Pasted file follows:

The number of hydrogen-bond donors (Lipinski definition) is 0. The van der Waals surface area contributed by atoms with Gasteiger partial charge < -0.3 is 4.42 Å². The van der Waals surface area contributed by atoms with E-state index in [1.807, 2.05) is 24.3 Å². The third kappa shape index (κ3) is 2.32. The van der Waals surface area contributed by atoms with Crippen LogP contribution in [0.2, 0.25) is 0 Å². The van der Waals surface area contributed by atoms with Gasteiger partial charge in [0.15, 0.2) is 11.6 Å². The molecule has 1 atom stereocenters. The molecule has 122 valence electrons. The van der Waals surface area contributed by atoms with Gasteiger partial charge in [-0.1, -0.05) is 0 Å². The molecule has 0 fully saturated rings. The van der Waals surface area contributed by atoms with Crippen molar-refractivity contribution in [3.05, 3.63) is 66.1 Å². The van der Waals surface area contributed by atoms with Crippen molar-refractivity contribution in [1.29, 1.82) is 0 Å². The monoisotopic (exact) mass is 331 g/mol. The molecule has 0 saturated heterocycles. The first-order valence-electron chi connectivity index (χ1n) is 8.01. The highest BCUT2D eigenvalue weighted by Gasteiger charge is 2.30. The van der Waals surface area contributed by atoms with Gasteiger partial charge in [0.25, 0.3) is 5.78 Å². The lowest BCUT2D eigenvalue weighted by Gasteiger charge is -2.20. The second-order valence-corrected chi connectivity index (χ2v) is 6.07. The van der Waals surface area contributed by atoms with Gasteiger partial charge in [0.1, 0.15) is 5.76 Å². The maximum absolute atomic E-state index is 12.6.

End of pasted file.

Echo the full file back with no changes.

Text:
The number of hydrogen-bond donors (Lipinski definition) is 0. The van der Waals surface area contributed by atoms with Gasteiger partial charge < -0.3 is 4.42 Å². The van der Waals surface area contributed by atoms with E-state index in [1.807, 2.05) is 24.3 Å². The third kappa shape index (κ3) is 2.32. The van der Waals surface area contributed by atoms with Crippen LogP contribution in [0.2, 0.25) is 0 Å². The van der Waals surface area contributed by atoms with Gasteiger partial charge in [0.15, 0.2) is 11.6 Å². The molecule has 1 atom stereocenters. The molecule has 122 valence electrons. The van der Waals surface area contributed by atoms with Gasteiger partial charge in [-0.1, -0.05) is 0 Å². The molecule has 0 fully saturated rings. The van der Waals surface area contributed by atoms with Crippen molar-refractivity contribution in [3.05, 3.63) is 66.1 Å². The van der Waals surface area contributed by atoms with Crippen molar-refractivity contribution in [1.29, 1.82) is 0 Å². The monoisotopic (exact) mass is 331 g/mol. The molecule has 0 saturated heterocycles. The first-order valence-electron chi connectivity index (χ1n) is 8.01. The highest BCUT2D eigenvalue weighted by Gasteiger charge is 2.30. The van der Waals surface area contributed by atoms with Gasteiger partial charge in [0.25, 0.3) is 5.78 Å². The lowest BCUT2D eigenvalue weighted by Gasteiger charge is -2.20. The second-order valence-corrected chi connectivity index (χ2v) is 6.07. The van der Waals surface area contributed by atoms with Gasteiger partial charge in [0.1, 0.15) is 5.76 Å². The maximum absolute atomic E-state index is 12.6.